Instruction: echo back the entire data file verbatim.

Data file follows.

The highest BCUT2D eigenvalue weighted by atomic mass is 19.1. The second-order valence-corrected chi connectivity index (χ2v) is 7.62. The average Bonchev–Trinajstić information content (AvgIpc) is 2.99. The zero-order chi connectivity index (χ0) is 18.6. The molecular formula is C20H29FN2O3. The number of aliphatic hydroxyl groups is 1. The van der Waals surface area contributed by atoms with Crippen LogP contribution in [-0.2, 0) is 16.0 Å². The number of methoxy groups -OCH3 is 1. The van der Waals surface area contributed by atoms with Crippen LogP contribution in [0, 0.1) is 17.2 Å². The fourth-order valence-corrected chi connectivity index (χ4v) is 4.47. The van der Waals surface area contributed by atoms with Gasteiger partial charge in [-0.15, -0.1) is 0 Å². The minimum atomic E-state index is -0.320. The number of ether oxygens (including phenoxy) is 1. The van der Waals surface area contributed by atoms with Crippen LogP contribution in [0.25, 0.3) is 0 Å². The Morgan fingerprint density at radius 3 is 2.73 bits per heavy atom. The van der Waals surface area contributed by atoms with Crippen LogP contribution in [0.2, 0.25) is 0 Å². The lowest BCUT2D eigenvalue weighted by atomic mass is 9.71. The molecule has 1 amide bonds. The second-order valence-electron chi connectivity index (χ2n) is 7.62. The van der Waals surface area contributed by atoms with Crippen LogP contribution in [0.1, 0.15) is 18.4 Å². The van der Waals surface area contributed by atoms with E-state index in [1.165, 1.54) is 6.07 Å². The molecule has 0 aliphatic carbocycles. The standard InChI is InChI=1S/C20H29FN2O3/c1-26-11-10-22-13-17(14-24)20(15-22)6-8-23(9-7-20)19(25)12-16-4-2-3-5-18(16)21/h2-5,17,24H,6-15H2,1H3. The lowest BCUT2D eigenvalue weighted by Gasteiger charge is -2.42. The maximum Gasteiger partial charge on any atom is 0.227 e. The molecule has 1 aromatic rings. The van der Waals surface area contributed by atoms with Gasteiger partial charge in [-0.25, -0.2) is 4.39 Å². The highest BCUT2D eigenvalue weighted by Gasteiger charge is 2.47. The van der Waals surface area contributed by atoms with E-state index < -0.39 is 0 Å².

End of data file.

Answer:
The highest BCUT2D eigenvalue weighted by atomic mass is 19.1. The second-order valence-corrected chi connectivity index (χ2v) is 7.62. The average Bonchev–Trinajstić information content (AvgIpc) is 2.99. The zero-order chi connectivity index (χ0) is 18.6. The molecular formula is C20H29FN2O3. The number of aliphatic hydroxyl groups is 1. The van der Waals surface area contributed by atoms with Crippen LogP contribution in [-0.2, 0) is 16.0 Å². The number of methoxy groups -OCH3 is 1. The van der Waals surface area contributed by atoms with Crippen LogP contribution in [0, 0.1) is 17.2 Å². The fourth-order valence-corrected chi connectivity index (χ4v) is 4.47. The van der Waals surface area contributed by atoms with Gasteiger partial charge in [-0.15, -0.1) is 0 Å². The minimum atomic E-state index is -0.320. The number of ether oxygens (including phenoxy) is 1. The van der Waals surface area contributed by atoms with Crippen LogP contribution in [0.25, 0.3) is 0 Å². The Morgan fingerprint density at radius 3 is 2.73 bits per heavy atom. The van der Waals surface area contributed by atoms with Crippen LogP contribution in [0.2, 0.25) is 0 Å². The lowest BCUT2D eigenvalue weighted by atomic mass is 9.71. The molecule has 1 amide bonds. The second-order valence-electron chi connectivity index (χ2n) is 7.62. The van der Waals surface area contributed by atoms with Crippen LogP contribution in [0.1, 0.15) is 18.4 Å². The van der Waals surface area contributed by atoms with E-state index in [1.165, 1.54) is 6.07 Å². The molecule has 0 aliphatic carbocycles. The standard InChI is InChI=1S/C20H29FN2O3/c1-26-11-10-22-13-17(14-24)20(15-22)6-8-23(9-7-20)19(25)12-16-4-2-3-5-18(16)21/h2-5,17,24H,6-15H2,1H3. The lowest BCUT2D eigenvalue weighted by Gasteiger charge is -2.42. The maximum Gasteiger partial charge on any atom is 0.227 e. The molecule has 1 aromatic rings. The van der Waals surface area contributed by atoms with Gasteiger partial charge in [-0.25, -0.2) is 4.39 Å². The highest BCUT2D eigenvalue weighted by Gasteiger charge is 2.47. The van der Waals surface area contributed by atoms with E-state index < -0.39 is 0 Å².